Well it was calling a digital camera a pussy camera. I share all these memes here . A lot of people do share them, so they do get exposure beyond the page.
WHY SHOULD WE PROMOTE FILM USE? IS THAT NOT THE JOB OF FILM MANUFACTURERS?
I agree, but they are idiots. Someone has to save them. By “them” I mean the real people that do the work of making film and us, the people that shoot it. Let the executives fry in hell.
Last edited by brianmquinn; 02-03-2013 at 09:58 PM. Click to view previous post history.
But only the ones who worked so hard to kill the medium for what they thought was going to be their own benefit.
Originally Posted by brianmquinn
If it weren't for the executives at Ilford, Adox and Fuji—and the others at a number of the surviving hardware manufacturers—we might not have a viable situation at all right now.
"There is very limited audience for the arty stuff, and it is largely comprised of other arty types, most of whom have no money to spend because no one is buying their stuff either. More people bring their emotions to an image than bring their intellect. The former are the folks who have checkbooks because they are engineers, accountants, and bankers—and generally they are engineers, accountants and bankers because they are not artists."
— Amanda Tomlin, Looking Glass Magazine, 2014
Sponsored Ad. (Subscribers to APUG have the option to remove this ad.)
Originally Posted by RalphLambrecht
of course that is the job of the film manufacturers.
They make a living from it.
If they want to keep their income, and if they want to increase their income, they have to do marketing for film.
Impossible Project and Lomography have completely understood that. And have developed very successful marketing strategies.
As a result they have increasing sales.
But it is of course not only the job of the film manufacturers.
It is the job of all who make a living from film.
Therefore it is also the job of the film distributors like Freestyle, Fotoimpex, ars-imago, macodirect etc.
And the job of the labs, the scan services, equipment manufacturers etc.
No question that it makes much sense that we support them and help them.
Probably lots of film fans are willing to do that.
Lots of us are already doing this for years.
But they don't want to do it alone. Those who make a living from film should show their commitment and start action in developing marketing strategies.
With marketing for film as a photographic medium film has a chance for a sustainable future.
Without marketing.......it will be hard.
I think that's about what is happening right now, they are doing their math, and according to the figures there's no business for them continuing manufacturing film.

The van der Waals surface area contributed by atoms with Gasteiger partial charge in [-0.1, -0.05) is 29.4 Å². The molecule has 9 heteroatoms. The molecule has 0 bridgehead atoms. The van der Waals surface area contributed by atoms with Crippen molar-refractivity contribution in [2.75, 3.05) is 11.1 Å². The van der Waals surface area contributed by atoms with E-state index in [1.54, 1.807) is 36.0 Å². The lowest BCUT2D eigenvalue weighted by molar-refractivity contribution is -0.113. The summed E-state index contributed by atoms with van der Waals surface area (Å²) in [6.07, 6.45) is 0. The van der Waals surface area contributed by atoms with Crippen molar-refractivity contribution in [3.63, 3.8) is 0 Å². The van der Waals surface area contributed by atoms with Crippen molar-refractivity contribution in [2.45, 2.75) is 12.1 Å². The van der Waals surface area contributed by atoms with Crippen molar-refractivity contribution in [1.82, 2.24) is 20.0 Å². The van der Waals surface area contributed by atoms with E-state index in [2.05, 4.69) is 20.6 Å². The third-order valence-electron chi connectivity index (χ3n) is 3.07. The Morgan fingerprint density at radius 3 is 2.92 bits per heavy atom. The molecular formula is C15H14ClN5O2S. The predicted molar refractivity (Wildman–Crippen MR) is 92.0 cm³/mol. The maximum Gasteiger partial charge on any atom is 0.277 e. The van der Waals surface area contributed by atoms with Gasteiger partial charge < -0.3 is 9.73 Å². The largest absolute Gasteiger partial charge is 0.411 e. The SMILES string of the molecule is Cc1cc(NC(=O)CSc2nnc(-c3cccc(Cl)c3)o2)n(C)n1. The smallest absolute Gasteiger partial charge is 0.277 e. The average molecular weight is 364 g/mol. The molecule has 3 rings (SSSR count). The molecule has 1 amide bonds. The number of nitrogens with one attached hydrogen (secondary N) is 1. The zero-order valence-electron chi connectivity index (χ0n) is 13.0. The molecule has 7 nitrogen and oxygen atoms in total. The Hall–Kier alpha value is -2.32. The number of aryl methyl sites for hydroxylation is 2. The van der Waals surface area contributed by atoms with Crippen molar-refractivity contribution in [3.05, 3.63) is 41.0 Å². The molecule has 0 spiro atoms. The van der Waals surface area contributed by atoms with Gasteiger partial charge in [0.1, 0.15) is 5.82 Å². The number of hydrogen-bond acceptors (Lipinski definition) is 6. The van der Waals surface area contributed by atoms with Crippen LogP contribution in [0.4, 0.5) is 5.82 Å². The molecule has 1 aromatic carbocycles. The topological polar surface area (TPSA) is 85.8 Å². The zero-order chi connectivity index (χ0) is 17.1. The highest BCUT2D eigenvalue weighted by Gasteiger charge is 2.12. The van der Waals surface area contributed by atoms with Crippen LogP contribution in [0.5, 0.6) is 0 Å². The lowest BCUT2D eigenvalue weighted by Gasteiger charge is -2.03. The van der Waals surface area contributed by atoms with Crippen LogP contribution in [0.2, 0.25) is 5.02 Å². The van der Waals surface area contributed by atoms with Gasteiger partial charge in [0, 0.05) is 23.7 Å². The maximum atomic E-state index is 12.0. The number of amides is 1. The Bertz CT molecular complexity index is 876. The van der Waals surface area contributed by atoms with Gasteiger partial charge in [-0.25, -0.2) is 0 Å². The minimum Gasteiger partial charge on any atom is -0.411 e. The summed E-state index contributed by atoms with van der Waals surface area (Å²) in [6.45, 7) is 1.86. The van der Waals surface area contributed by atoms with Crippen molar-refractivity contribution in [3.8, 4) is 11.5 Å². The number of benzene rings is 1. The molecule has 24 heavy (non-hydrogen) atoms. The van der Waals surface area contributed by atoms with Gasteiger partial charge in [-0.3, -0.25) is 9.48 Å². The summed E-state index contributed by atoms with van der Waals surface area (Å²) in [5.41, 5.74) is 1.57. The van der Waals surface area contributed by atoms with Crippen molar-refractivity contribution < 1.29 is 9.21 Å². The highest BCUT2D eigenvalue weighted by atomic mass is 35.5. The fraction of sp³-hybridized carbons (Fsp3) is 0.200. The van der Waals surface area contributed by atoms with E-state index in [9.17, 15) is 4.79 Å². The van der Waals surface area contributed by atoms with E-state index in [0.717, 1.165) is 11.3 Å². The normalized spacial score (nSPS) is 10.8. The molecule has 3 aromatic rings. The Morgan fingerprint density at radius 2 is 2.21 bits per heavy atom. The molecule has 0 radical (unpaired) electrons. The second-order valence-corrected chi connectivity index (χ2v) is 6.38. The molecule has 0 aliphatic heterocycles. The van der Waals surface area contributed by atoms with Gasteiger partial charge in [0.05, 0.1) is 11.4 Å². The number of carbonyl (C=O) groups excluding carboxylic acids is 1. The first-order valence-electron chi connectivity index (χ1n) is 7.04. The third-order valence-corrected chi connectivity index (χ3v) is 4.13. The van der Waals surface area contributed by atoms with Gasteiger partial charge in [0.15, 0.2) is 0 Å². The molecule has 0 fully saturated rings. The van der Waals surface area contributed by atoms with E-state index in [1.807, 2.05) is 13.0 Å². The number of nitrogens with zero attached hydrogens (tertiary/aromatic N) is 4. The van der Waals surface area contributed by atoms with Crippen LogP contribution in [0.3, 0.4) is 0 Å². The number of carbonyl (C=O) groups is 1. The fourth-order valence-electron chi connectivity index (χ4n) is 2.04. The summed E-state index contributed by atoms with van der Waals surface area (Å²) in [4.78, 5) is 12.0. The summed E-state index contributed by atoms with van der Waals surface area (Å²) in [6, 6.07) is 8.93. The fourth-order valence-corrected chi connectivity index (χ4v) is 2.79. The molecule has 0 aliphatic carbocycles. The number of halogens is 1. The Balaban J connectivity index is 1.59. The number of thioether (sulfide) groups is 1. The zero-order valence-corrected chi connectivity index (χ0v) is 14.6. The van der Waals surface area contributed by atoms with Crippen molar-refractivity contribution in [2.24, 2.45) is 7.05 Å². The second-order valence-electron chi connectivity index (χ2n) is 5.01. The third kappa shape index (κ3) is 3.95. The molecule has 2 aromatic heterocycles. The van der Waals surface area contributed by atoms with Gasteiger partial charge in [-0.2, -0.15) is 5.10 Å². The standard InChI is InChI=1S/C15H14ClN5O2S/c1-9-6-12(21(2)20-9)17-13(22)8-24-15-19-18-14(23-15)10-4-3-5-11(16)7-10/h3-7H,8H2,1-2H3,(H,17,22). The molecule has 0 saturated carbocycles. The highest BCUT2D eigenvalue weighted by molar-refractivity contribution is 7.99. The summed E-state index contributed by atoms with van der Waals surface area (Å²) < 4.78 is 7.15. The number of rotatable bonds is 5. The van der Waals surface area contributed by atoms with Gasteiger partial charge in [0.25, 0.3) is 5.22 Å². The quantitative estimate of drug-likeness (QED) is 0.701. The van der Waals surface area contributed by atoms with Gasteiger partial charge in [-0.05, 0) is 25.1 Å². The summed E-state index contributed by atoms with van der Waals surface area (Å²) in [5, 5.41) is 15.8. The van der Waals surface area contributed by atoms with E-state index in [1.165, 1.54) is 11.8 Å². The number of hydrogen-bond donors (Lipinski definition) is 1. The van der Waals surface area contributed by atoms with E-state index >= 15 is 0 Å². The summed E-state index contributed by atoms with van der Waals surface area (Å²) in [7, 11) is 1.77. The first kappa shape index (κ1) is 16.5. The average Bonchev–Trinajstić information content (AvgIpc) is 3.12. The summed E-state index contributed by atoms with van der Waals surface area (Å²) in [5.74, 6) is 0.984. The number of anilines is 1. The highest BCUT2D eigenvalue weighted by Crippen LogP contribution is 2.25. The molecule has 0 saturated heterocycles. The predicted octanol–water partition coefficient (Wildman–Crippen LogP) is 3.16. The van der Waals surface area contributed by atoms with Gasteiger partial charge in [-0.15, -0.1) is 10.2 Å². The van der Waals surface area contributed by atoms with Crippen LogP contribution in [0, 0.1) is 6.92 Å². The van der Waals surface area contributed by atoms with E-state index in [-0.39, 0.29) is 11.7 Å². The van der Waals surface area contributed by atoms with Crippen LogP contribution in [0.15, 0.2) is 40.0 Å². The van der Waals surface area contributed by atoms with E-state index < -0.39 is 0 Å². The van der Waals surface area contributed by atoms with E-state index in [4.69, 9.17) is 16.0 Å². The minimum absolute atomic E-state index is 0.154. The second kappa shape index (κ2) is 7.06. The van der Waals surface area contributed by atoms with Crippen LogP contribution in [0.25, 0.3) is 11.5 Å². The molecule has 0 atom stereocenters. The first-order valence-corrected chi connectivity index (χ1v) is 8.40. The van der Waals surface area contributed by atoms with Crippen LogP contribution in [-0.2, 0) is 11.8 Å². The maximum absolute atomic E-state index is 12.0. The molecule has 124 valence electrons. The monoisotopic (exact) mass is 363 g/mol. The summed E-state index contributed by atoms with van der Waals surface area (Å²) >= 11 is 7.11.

Originally Posted by RalphLambrecht
So why bother... (like you say too)
(Hence this thread, in order to try to discuss how to make film more interesting for people, and make sure the film manufacturers still continue manufacturing film, so we who like film can keep shooting and not have to completely abandon ship and go digital only....)
Go figure *facepalm*
The best way to promote film use is using film. When inevitably someone will question about the reasons for doing it, instead of using digital technology, instead of giving sarcastic answers just explaining the pros of film would help a lot.
Nobody ever succeeded by preaching a Gospel by scoffing at the unbeliever. Give a virtuous example and be prepared to encourage virtuous behaviour, simply.
How to promote film use?
As for promoting film use, Michael Raso, through his Film Photography Podcast and associated Film Photography Project website, holds monthly drawings for working film cameras he's acquired through donation and gives away film. There is also an FPP photo pool on Flickr.
The URL is www.filmphotographyproject.com
Over the course of the last four years or so, I have actively pursued "options" 1, 4 and 5. To wit: I have started two nephews and my lone niece in photography by providing each with a Nikon (an F2, F2 Photomic and F3HP respectively) and introduced each to the various emulsions still available. Nephew #1 is a Velvia and HP5 shooter, #2 shoots a number of Kodak C41 products as well as PanF and Delta 3200, and my lone niece is gaga over Tri-X and HP5. All are capable in the darkroom (B&W only) and all shoot regularly. And to warm the heart, nephew #1 and niece both refer to film as doing "real photography"; digital is for "fooling around" shooting stuff that really doesn't matter. BTW: all are under the age of 21.
Originally Posted by MDR
For my own efforts, I continue to shoot film/digital (E100G/E100VS/Velvia/PanF/FP4/Tri-X/HP5) in about a 95/05 ratio (digital serving as a sort of de facto "polaroid" or sketchbook).
Some Nikons (F6, F5x2, F3P, F3HP, F2ASx4, F2A, F2 and a D800), with Ai/Ais Nikkors ranging from 15mm to 600mm; Leicas (M6X2), with Leitz glass from 28 to 90mm and a pair of Hasselblads (500c/ms), with Zeiss glass from 50 to 250mm. A bit of stuff for a no-longer practicing professional, but justifiable for a now-converted hobbyist who absolutely loves taking/making pictures.